Email Brian Ballentine
West Virginia University
Web Developer
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Introduction Writing as Hacking Web 2.0 and Open Content Hacker Ethics Hacking Writing and Plagiarism Firefox Extensions Sample Hacks Closing References

The range of perspectives offered for how we understand “hacker ethics” including those from original open source activists like Raymond, definitions from Red Hat’s Linux Security Guide, and the more rigid guidelines found in the preparation manuals for becoming a “certified” ethical hacker make for a complex composite term. In short, these sources tell us that hacker ethics has everything to do with access, conduct, and motivation.

Raymond’s contributions suggest that if a programmer wishes to be considered part of the hacker community, then he or she must endeavor to share work and keep access to code open. Access means more programmers can begin building and improving on another hacker’s progress without duplicating efforts. Within the hacker community, there is “the powerful sense that it is not merely inefficient but downright stupid, almost criminal, for people to have to solve the same problem twice” (Weber 138). Problems, even criminal ones, can come about when that access is assumed but not granted. The certified ethical hacker manuals instruct that nothing be hacked without permission. Conversely, Raymond contends that “system cracking for fun and exploration” falls into the realm of “ethically OK” as long as no harm is done. Meanwhile, the Red Hat security guide informs that any hacking without those permissions automatically classifies our conduct as “grey hat” hacking.

So why hack? Raymond finds that motivation for our conduct is spurred by pure “intellectual curiosity” or the need for “circumventing limitations.” Hacking, according to Himanen, is most often “an activity that is intrinsically interesting, inspiring, and joyous” (6). Our perceived sense of satisfaction may come from contributing to solving a communal problem or it may “scratch a personal itch.” Of course, our desire to learn how something works or even improve on an existing program or web page does not automatically provide a legal justification for our conduct. Either way, designed for “hackability” and “remixability,” Web 2.0 places us squarely in the middle of a very grey space.

Sample 1: Web Based Email Log-In
The first example addresses my own frustrations with logging-in to my university’s web-based email system. If I clear my browser’s cache the system does not remember my email user name and the cursor is never positioned inside of the password field. The company Novell provides our emai,l so I visited the corporate site to read its legal policy statements:


The design or layout of the website or any other Novell owned, operated, licensed or controlled site is the property of Novell, Inc. Elements of Novell websites are protected by copyright, trade dress and other laws and may not be copied or imitated in whole or in part. (Novell)


Given this policy statement, I like to ask my students in classes like technical communication or multimedia writing to consider arguments on whether or not it would be ethical to use Web 2.0 technologies like Web Developer and Greasemonkey to hack the functionality of the login page? The “white hat” position would suggest that hacking copyrighted material of any kind is verboten while the “black hat” position would not hesitate to do so. As I have suggested with this new form of composition, the practice is inevitably grey. I do, as the Red Hat definition of a “grey hat” states, have my own “agenda” for the page. While I am not hacking into an email server, rewriting the functionality of Novell’s interface is certainly not what their policy statement invites. The question of ethics becomes more complex when we consider whether or not I should distribute the script to other frustrated colleagues or even post the script to a site such as Inevitably, a student suggests that copyright law’s provision for Fair Use should protect our actions were we to be prosecuted and that should put our ethical concerns to rest. However, interpreting what constitutes Fair Use is just as “grey” as our ethical debate. Even if I was to argue for the educational use of the script, it is impossible to predict whether or not this hack would be interpreted as having a negative impact on Novell’s place in the market. Who, after all, could afford to go to court to defend a Fair Use claim?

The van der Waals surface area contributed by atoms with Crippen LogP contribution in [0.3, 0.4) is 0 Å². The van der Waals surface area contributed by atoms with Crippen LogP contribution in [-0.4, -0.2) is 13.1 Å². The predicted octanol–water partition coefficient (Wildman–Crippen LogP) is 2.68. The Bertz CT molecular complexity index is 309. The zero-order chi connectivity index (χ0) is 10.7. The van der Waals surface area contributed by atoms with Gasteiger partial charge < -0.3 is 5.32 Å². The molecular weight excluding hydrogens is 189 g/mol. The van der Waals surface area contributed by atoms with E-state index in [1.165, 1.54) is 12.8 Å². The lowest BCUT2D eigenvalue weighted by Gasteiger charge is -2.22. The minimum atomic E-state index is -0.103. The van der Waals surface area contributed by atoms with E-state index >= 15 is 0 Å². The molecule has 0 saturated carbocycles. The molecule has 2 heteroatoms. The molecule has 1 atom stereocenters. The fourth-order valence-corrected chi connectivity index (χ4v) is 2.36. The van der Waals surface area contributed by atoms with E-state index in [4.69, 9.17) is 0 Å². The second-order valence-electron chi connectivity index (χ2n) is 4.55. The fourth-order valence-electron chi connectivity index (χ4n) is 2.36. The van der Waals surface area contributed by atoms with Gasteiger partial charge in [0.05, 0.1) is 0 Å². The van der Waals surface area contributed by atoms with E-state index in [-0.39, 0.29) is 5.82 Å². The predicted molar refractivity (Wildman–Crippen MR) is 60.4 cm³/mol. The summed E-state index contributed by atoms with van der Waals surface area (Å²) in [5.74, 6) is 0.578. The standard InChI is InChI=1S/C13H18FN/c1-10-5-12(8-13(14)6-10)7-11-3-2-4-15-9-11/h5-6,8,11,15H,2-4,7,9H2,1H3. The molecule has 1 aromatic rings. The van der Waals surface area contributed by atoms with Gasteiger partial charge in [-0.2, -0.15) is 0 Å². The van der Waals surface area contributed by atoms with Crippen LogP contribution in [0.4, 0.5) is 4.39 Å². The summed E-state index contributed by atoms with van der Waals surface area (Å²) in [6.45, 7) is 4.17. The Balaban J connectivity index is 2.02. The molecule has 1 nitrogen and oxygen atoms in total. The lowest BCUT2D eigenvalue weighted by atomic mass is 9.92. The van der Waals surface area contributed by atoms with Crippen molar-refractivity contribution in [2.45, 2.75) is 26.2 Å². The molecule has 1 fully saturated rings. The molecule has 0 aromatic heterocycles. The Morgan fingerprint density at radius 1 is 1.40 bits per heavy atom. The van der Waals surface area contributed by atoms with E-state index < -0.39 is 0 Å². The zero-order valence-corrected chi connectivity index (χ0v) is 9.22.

Established research on intertextuality provides the encouragement to move ahead with writing the script – not Fair Use. Likewise, recent publications such as George Pullman’s (2005) “From Wordsmith to Object-Oriented Composer” and Bill Hart-Davidson’s (2005) “Shaping Texts That Transform: Toward a Rhetoric of Objects, Relationships, and Views,” which have included detailed code and addressed object-oriented programming and its relationship to writing, have encouraged me to include code in this text. Pullman’s and Hart-Davidson’s publications contain explications for lines of XML as well as HTML forms and the use of more challenging Perl and CGI scripts. As Pullman remarks, “Believe me, if I can do this kind of thing, anybody can” (p. 57). I am including the code for my Greasemonkey scripts below because I feel the same way about using these new Web 2.0 technologies. Although mastering Web Developer, Greasemonkey, or computer languages like JavaScript are not required to introduce students to white, black, and grey hat ethics, we should not shy away from engaging these new technologies. Below in Figure 1 is a screen shot of the login page for my university’s web-based email:

Novell Login
Figure 1: West Virginia University's web-based email login page.

Using Web Developer’s tool bar, a user would click “Forms” and select the first menu item “Display Form Details” as shown in Figure 2.

Novell-Web Developer
Figure 2: The “Forms” button is clicked from the Web Developer toolbar and the “Display Form Details” option is selected.

The results from selecting “Display Form Details” are shown below in Figure 3.

Novell-Web Dev
Figure 3: Web Developer displays information on the Username and Password text fields.

The Web Developer extension displays information on any of the HTML forms on the page, including the search function at the top of the screen. To write the hack, we need information on the text fields for the user name and password. Web Developer shows us that the “id” for the user name is simply “username” but that the password field does not have an id. We use the field’s “name” to manipulate the page and that value is “User.password,” this is enough information to begin writing our Greasemonkey script.